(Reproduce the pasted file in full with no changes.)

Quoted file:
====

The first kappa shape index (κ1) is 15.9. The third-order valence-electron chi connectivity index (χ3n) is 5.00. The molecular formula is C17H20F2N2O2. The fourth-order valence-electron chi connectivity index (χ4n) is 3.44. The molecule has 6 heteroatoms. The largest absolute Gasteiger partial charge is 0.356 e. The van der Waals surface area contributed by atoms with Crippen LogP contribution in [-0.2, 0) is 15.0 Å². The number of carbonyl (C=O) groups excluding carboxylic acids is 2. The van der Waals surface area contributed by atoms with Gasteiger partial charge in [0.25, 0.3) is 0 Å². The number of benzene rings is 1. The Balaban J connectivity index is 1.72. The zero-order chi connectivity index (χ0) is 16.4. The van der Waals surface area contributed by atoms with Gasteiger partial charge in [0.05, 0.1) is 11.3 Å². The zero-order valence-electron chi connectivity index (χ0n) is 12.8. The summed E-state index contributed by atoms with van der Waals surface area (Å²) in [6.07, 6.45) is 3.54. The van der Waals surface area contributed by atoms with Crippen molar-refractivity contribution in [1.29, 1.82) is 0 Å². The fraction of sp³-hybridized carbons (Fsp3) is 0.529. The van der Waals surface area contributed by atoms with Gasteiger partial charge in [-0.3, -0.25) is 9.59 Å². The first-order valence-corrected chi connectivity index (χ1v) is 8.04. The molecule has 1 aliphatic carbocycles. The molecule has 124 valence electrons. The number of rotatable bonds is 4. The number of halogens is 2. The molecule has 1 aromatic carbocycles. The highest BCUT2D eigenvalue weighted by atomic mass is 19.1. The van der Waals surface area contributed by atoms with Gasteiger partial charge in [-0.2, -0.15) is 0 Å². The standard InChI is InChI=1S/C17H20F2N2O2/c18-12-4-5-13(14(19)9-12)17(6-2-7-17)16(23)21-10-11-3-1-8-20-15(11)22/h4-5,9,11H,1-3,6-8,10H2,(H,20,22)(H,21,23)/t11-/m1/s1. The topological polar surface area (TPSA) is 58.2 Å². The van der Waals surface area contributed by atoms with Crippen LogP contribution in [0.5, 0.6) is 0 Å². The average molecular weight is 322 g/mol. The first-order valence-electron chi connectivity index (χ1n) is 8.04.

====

The first kappa shape index (κ1) is 15.9. The third-order valence-electron chi connectivity index (χ3n) is 5.00. The molecular formula is C17H20F2N2O2. The fourth-order valence-electron chi connectivity index (χ4n) is 3.44. The molecule has 6 heteroatoms. The largest absolute Gasteiger partial charge is 0.356 e. The van der Waals surface area contributed by atoms with Crippen LogP contribution in [-0.2, 0) is 15.0 Å². The number of carbonyl (C=O) groups excluding carboxylic acids is 2. The van der Waals surface area contributed by atoms with Gasteiger partial charge in [0.25, 0.3) is 0 Å². The number of benzene rings is 1. The Balaban J connectivity index is 1.72. The zero-order chi connectivity index (χ0) is 16.4. The van der Waals surface area contributed by atoms with Gasteiger partial charge in [0.05, 0.1) is 11.3 Å². The zero-order valence-electron chi connectivity index (χ0n) is 12.8. The summed E-state index contributed by atoms with van der Waals surface area (Å²) in [6.07, 6.45) is 3.54. The van der Waals surface area contributed by atoms with Crippen molar-refractivity contribution in [1.29, 1.82) is 0 Å². The fraction of sp³-hybridized carbons (Fsp3) is 0.529. The van der Waals surface area contributed by atoms with Gasteiger partial charge in [-0.3, -0.25) is 9.59 Å². The first-order valence-corrected chi connectivity index (χ1v) is 8.04. The molecule has 1 aliphatic carbocycles. The molecule has 124 valence electrons. The number of rotatable bonds is 4. The number of halogens is 2. The molecule has 1 aromatic carbocycles. The highest BCUT2D eigenvalue weighted by atomic mass is 19.1. The van der Waals surface area contributed by atoms with Gasteiger partial charge in [-0.2, -0.15) is 0 Å². The standard InChI is InChI=1S/C17H20F2N2O2/c18-12-4-5-13(14(19)9-12)17(6-2-7-17)16(23)21-10-11-3-1-8-20-15(11)22/h4-5,9,11H,1-3,6-8,10H2,(H,20,22)(H,21,23)/t11-/m1/s1. The topological polar surface area (TPSA) is 58.2 Å². The van der Waals surface area contributed by atoms with Crippen LogP contribution in [0.5, 0.6) is 0 Å². The average molecular weight is 322 g/mol. The first-order valence-electron chi connectivity index (χ1n) is 8.04.